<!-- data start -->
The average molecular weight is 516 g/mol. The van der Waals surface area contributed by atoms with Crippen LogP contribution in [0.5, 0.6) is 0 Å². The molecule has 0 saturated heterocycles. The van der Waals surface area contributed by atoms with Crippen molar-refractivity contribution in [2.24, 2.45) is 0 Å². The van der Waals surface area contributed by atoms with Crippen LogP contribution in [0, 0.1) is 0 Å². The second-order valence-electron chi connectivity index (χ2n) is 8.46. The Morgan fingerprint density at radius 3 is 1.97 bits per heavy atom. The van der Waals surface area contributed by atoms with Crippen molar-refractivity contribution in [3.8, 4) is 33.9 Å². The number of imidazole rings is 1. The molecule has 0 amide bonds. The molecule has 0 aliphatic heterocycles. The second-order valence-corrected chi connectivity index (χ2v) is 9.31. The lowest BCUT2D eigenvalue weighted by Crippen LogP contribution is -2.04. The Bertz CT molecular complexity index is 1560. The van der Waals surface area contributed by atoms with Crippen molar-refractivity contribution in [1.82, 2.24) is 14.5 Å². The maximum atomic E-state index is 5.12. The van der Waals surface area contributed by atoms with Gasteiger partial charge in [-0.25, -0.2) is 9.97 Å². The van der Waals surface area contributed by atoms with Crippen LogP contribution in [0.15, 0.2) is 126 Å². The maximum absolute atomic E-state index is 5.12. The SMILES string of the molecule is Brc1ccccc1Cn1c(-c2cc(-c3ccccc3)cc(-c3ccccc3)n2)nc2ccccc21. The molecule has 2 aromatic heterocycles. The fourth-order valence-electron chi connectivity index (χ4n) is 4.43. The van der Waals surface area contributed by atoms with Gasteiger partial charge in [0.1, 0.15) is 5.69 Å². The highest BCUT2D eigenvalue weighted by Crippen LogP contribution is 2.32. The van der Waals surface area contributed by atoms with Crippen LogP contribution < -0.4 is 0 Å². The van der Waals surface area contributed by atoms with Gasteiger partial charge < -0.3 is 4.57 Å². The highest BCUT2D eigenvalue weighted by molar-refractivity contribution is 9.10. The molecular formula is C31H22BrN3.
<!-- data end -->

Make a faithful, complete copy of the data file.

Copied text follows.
The average molecular weight is 516 g/mol. The van der Waals surface area contributed by atoms with Crippen LogP contribution in [0.5, 0.6) is 0 Å². The molecule has 0 saturated heterocycles. The van der Waals surface area contributed by atoms with Crippen molar-refractivity contribution in [2.24, 2.45) is 0 Å². The van der Waals surface area contributed by atoms with Crippen LogP contribution in [0, 0.1) is 0 Å². The second-order valence-electron chi connectivity index (χ2n) is 8.46. The Morgan fingerprint density at radius 3 is 1.97 bits per heavy atom. The van der Waals surface area contributed by atoms with Crippen molar-refractivity contribution in [3.8, 4) is 33.9 Å². The number of imidazole rings is 1. The molecule has 0 amide bonds. The molecule has 0 aliphatic heterocycles. The second-order valence-corrected chi connectivity index (χ2v) is 9.31. The lowest BCUT2D eigenvalue weighted by Crippen LogP contribution is -2.04. The Bertz CT molecular complexity index is 1560. The van der Waals surface area contributed by atoms with Crippen molar-refractivity contribution in [1.82, 2.24) is 14.5 Å². The maximum atomic E-state index is 5.12. The van der Waals surface area contributed by atoms with Gasteiger partial charge in [-0.25, -0.2) is 9.97 Å². The van der Waals surface area contributed by atoms with Crippen LogP contribution in [0.15, 0.2) is 126 Å². The maximum absolute atomic E-state index is 5.12. The SMILES string of the molecule is Brc1ccccc1Cn1c(-c2cc(-c3ccccc3)cc(-c3ccccc3)n2)nc2ccccc21. The molecule has 2 aromatic heterocycles. The fourth-order valence-electron chi connectivity index (χ4n) is 4.43. The van der Waals surface area contributed by atoms with Gasteiger partial charge in [0.1, 0.15) is 5.69 Å². The highest BCUT2D eigenvalue weighted by Crippen LogP contribution is 2.32. The van der Waals surface area contributed by atoms with Crippen LogP contribution < -0.4 is 0 Å². The van der Waals surface area contributed by atoms with Gasteiger partial charge < -0.3 is 4.57 Å². The highest BCUT2D eigenvalue weighted by molar-refractivity contribution is 9.10. The molecular formula is C31H22BrN3.